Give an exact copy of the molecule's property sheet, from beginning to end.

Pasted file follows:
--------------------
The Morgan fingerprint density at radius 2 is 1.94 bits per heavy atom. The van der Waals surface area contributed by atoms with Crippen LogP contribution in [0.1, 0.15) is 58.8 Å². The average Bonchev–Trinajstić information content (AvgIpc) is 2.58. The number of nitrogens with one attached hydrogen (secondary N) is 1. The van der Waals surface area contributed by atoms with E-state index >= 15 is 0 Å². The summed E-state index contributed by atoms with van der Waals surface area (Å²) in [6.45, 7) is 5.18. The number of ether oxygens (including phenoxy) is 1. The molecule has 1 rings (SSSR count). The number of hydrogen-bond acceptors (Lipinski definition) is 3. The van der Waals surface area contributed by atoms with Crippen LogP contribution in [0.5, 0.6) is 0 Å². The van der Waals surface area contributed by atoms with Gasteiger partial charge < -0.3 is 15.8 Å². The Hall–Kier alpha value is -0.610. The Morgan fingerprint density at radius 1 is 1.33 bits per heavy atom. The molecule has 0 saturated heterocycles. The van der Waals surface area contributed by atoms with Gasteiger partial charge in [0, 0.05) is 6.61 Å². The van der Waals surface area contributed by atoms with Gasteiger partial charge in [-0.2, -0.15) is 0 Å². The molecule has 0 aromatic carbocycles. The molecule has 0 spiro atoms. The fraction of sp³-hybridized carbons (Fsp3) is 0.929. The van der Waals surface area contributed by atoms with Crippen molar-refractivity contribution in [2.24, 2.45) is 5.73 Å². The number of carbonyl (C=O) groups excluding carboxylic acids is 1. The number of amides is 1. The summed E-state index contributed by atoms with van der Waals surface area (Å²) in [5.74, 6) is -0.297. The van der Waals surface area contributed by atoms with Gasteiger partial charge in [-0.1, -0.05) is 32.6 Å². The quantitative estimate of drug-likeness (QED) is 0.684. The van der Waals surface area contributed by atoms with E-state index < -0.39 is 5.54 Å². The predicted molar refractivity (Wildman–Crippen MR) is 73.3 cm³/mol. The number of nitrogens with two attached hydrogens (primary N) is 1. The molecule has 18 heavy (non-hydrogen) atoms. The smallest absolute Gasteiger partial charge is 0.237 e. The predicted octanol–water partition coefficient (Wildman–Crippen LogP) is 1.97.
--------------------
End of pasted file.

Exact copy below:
The Morgan fingerprint density at radius 2 is 1.94 bits per heavy atom. The van der Waals surface area contributed by atoms with Crippen LogP contribution in [0.1, 0.15) is 58.8 Å². The average Bonchev–Trinajstić information content (AvgIpc) is 2.58. The number of nitrogens with one attached hydrogen (secondary N) is 1. The van der Waals surface area contributed by atoms with E-state index >= 15 is 0 Å². The summed E-state index contributed by atoms with van der Waals surface area (Å²) in [6.45, 7) is 5.18. The number of ether oxygens (including phenoxy) is 1. The molecule has 1 rings (SSSR count). The number of hydrogen-bond acceptors (Lipinski definition) is 3. The van der Waals surface area contributed by atoms with Crippen LogP contribution in [0.5, 0.6) is 0 Å². The van der Waals surface area contributed by atoms with Gasteiger partial charge < -0.3 is 15.8 Å². The Hall–Kier alpha value is -0.610. The Morgan fingerprint density at radius 1 is 1.33 bits per heavy atom. The molecule has 0 saturated heterocycles. The van der Waals surface area contributed by atoms with Gasteiger partial charge in [0, 0.05) is 6.61 Å². The van der Waals surface area contributed by atoms with Gasteiger partial charge in [-0.2, -0.15) is 0 Å². The molecule has 0 aromatic carbocycles. The molecule has 0 spiro atoms. The fraction of sp³-hybridized carbons (Fsp3) is 0.929. The van der Waals surface area contributed by atoms with Crippen molar-refractivity contribution in [2.24, 2.45) is 5.73 Å². The number of carbonyl (C=O) groups excluding carboxylic acids is 1. The number of amides is 1. The summed E-state index contributed by atoms with van der Waals surface area (Å²) in [5.74, 6) is -0.297. The van der Waals surface area contributed by atoms with Gasteiger partial charge in [-0.1, -0.05) is 32.6 Å². The quantitative estimate of drug-likeness (QED) is 0.684. The van der Waals surface area contributed by atoms with E-state index < -0.39 is 5.54 Å². The predicted molar refractivity (Wildman–Crippen MR) is 73.3 cm³/mol. The number of nitrogens with two attached hydrogens (primary N) is 1. The molecule has 18 heavy (non-hydrogen) atoms. The smallest absolute Gasteiger partial charge is 0.237 e. The predicted octanol–water partition coefficient (Wildman–Crippen LogP) is 1.97.